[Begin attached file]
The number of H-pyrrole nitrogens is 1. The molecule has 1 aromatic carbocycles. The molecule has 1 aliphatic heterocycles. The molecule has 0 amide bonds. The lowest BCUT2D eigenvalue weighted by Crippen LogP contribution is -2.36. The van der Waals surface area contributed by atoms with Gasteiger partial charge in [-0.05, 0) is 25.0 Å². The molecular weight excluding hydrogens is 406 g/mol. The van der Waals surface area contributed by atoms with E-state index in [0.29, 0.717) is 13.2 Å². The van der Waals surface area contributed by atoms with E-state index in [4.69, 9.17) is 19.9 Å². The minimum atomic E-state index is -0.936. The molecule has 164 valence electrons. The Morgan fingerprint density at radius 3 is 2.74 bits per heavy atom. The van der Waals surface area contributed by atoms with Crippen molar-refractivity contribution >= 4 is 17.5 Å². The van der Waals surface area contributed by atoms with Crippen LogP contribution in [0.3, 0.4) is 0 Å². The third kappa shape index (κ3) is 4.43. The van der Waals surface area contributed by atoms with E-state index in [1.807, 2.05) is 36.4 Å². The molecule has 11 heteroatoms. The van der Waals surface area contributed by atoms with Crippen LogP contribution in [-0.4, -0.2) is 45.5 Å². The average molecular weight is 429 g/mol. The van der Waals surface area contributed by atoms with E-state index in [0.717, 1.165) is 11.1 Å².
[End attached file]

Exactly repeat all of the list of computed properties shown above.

The number of H-pyrrole nitrogens is 1. The molecule has 1 aromatic carbocycles. The molecule has 1 aliphatic heterocycles. The molecule has 0 amide bonds. The lowest BCUT2D eigenvalue weighted by Crippen LogP contribution is -2.36. The van der Waals surface area contributed by atoms with Gasteiger partial charge in [-0.05, 0) is 25.0 Å². The molecular weight excluding hydrogens is 406 g/mol. The van der Waals surface area contributed by atoms with E-state index in [0.29, 0.717) is 13.2 Å². The van der Waals surface area contributed by atoms with E-state index in [4.69, 9.17) is 19.9 Å². The minimum atomic E-state index is -0.936. The molecule has 164 valence electrons. The Morgan fingerprint density at radius 3 is 2.74 bits per heavy atom. The van der Waals surface area contributed by atoms with Crippen molar-refractivity contribution >= 4 is 17.5 Å². The van der Waals surface area contributed by atoms with Crippen LogP contribution in [0.3, 0.4) is 0 Å². The third kappa shape index (κ3) is 4.43. The van der Waals surface area contributed by atoms with E-state index in [1.807, 2.05) is 36.4 Å². The molecule has 11 heteroatoms. The van der Waals surface area contributed by atoms with Crippen LogP contribution in [-0.4, -0.2) is 45.5 Å². The average molecular weight is 429 g/mol. The van der Waals surface area contributed by atoms with E-state index in [0.717, 1.165) is 11.1 Å².